Some analysts also surmised that, like the Mac itself, the iPod could have trouble succeeding outside a niche market. "The question is whether people want that robust of a feature set with that high of a price," NPD analyst Stephen Baker said in October 2001. Of course, that question was answered with a resounding "yes" when sales of the then-$399 device took off.
In April, Apple sold its 100 millionth iPod, making it the top-selling digital music player in history. Of the company's $5.2 billion second-quarter net sales in 2007, about one-third came from iPod sales. Beyond the numbers, the device has become a cultural icon, conferring youthful hipness, or the illusion of it, on devotees.
Apple's rebound on the lithe frame of the iPod has also made reports of its demise in the mid-'90s appear greatly exaggerated. New York Times technology columnist David Pogue compiled a list of them last year, including this Forrester Research analyst's eulogy: "Whether they stand alone or are acquired, Apple as we know it is cooked. It's so classic. It's so sad."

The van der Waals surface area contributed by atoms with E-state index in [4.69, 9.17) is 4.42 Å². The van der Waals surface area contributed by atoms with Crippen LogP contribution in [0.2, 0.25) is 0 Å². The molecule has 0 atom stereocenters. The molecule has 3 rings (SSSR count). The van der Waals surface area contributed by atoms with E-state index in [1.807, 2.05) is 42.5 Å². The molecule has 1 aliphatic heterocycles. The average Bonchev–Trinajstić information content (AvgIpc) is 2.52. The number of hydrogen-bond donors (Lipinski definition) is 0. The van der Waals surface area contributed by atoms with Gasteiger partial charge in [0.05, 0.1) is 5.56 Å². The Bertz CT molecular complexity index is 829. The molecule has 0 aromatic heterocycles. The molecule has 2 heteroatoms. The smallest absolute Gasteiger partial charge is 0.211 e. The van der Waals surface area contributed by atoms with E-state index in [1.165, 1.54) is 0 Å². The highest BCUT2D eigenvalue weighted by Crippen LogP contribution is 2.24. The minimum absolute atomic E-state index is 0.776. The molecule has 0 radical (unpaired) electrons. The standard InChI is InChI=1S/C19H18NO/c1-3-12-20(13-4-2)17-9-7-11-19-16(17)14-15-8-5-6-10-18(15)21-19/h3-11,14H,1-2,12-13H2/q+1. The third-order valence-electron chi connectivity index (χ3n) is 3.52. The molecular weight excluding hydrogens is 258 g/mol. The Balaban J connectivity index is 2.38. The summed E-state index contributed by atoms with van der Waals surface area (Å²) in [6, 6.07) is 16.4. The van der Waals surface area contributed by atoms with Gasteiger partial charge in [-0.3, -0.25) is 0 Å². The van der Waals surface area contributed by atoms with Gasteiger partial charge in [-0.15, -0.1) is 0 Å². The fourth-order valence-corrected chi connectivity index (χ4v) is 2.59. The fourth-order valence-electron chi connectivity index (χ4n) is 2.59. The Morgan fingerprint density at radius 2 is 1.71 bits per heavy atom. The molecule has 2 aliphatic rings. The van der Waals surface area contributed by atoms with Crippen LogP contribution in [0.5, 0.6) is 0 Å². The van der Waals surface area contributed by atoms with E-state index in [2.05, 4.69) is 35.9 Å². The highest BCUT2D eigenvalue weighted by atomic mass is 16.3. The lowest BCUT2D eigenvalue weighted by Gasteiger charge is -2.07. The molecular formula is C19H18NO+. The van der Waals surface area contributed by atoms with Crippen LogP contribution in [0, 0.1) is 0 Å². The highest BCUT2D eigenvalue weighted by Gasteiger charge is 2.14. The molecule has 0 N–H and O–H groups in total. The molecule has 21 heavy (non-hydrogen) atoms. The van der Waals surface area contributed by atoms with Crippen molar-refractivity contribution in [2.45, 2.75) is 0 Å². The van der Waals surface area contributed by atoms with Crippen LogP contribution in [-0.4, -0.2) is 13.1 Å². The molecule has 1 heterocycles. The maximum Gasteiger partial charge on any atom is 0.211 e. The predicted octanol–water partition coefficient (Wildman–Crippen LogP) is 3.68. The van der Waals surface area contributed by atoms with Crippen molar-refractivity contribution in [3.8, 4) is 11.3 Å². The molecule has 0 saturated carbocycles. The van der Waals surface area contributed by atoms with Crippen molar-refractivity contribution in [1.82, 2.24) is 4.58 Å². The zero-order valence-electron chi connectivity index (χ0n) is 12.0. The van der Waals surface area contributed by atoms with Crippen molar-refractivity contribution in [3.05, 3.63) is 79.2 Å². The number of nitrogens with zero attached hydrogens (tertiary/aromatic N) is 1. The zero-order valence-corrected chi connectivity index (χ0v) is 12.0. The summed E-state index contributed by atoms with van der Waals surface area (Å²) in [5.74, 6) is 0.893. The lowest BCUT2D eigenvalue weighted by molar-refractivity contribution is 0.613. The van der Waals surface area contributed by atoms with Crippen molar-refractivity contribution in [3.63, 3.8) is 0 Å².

The Fifth Network?
One doesn't have to look back very far to find predictions that missed the mark. In its September 2005 issue, for instance, Wired ran a feature bearing the subhead: "Why Yahoo! Will Be the Center of the Million-Channel Universe." Huh? That bold assertion already inspires a snicker.
The article, part of a broader editorial package on the future of TV, discussed Yahoo's hiring of ABC television boss Lloyd Braun to lead its nascent media group in Los Angeles. As is now well known, Braun wound up exiting Yahoo last year after the Internet portal decided it didn't really want to create costly original programming after all. Yahoo even wound up killing one of its two original shows, Richard Bangs' Adventures.
The story also describes Yahoo's efforts to tackle the problem of video search, which has produced few results to date, and its involvement with Project Lightspeed, an IPTV initiative led by then-SBC, which has continued to fall short of projections for its roll-out to U.S. homes.